Planning for the end-of-project year

Profile of a woman with knowledge sharing icons above her headIntegration of the Collaborative, Learning and Adapting practices into USAID’s program cycle makes development efforts more efficient. An important part of the CLA framework that focuses on learning and adapting—indeed a key component of knowledge management—has to do with the distillation of information so that those who could benefit from the lessons can access them. This is not a simple task. The ways to go about it could be as varied as the programs themselves, because knowledge is generated from its own distinct context.

In the final year of SHOPS Plus, we used an approach to arrive at key themes for our last year. We will use the themes as a framework to organize our learning across the project. The steps below are not, of course, the only way to organize learnings, and they are a work in progress. We will know how well the framework holds up once we get further into programming our events. What follows is a behind-the-scenes look at how our project got ready for the whirlwind of its last year.


Image of a SHOPS Plus booth with people standing and talking
Before the pandemic, booths at large conferences, such as the one at Women Deliver 2019 pictured here, were an important way to raise awareness, share knowledge, and connect with colleagues.


Our roadmap to developing an end-of-project framework

To set the stage, consider our project in numbers. We are the flagship project in private sector health out of USAID’s Office of Population and Reproductive Health, six years in the making come September 2021. Our expertise covers four health areas (family planning, maternal and child health, HIV, and tuberculosis). We use strategic approaches in 10 technical areas and three cross-cutting areas, and operate out of nine project offices. The objective of the project is to increase access to and use of priority health products, services, and information through the private sector. As a global project, we have a mandate to advance knowledge and disseminate it to international audiences including USAID missions, country partners, donors, and private sector stakeholders.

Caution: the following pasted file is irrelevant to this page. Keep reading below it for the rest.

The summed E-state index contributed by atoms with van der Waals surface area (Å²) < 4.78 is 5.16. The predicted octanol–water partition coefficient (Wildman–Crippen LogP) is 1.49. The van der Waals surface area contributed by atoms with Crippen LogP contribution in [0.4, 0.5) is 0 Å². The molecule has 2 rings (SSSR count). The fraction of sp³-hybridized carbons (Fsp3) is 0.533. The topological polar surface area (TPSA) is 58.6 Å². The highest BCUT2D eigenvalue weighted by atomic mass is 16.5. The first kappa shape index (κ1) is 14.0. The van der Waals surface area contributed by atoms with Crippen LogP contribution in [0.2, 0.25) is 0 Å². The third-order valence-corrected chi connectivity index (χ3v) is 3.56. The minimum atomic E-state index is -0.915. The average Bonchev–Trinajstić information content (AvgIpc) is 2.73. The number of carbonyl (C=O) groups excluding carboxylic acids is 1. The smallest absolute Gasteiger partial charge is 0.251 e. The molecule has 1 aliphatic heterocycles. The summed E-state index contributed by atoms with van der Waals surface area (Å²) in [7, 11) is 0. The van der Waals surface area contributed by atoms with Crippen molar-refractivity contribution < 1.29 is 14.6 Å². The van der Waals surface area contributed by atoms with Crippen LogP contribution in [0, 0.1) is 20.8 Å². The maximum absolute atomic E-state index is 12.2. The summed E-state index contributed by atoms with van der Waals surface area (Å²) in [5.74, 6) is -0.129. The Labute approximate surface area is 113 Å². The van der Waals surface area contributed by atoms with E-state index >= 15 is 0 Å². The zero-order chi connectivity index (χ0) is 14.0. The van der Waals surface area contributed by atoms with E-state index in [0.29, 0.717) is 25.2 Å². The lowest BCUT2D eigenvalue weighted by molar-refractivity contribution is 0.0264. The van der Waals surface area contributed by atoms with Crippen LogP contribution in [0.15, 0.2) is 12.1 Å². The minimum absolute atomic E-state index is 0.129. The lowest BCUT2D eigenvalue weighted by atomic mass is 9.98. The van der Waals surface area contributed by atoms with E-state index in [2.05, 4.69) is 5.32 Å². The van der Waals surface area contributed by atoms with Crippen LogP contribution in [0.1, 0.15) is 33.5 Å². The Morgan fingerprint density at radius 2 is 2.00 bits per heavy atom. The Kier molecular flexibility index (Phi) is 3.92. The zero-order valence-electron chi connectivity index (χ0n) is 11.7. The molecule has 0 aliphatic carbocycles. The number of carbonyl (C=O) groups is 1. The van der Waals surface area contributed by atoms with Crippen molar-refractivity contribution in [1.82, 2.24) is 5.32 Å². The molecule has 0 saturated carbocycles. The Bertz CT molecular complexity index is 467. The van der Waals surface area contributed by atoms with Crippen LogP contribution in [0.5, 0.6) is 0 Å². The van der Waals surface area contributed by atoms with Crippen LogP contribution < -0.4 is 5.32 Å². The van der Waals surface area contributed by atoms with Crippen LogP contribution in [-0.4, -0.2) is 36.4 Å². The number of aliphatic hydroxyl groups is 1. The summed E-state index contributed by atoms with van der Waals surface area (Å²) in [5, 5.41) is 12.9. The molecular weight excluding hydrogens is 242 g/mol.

Pretty ambitious, no?

From a knowledge management perspective, our challenge was to pull the lessons learned over the previous five years into a framework, so others could more readily access (and benefit from) them. Would we go by intermediate results set out in the cooperative agreement? That structure works for contracts but not really for learning. Would we go by our 13 technical and cross-cutting areas? That sounds hard for the human mind to grasp in addition to being an unlucky number. Would we organize by health area? That means we compartmentalize rather than find commonalities across health areas. How would we present what we learned in an accessible way? How would we distill our knowledge into a few themes?


5 women and 3 men seen in a room writing on large notepads
The project's director and chiefs-of-party look back on achievements and lessons during the pause and reflect meeting in 2019.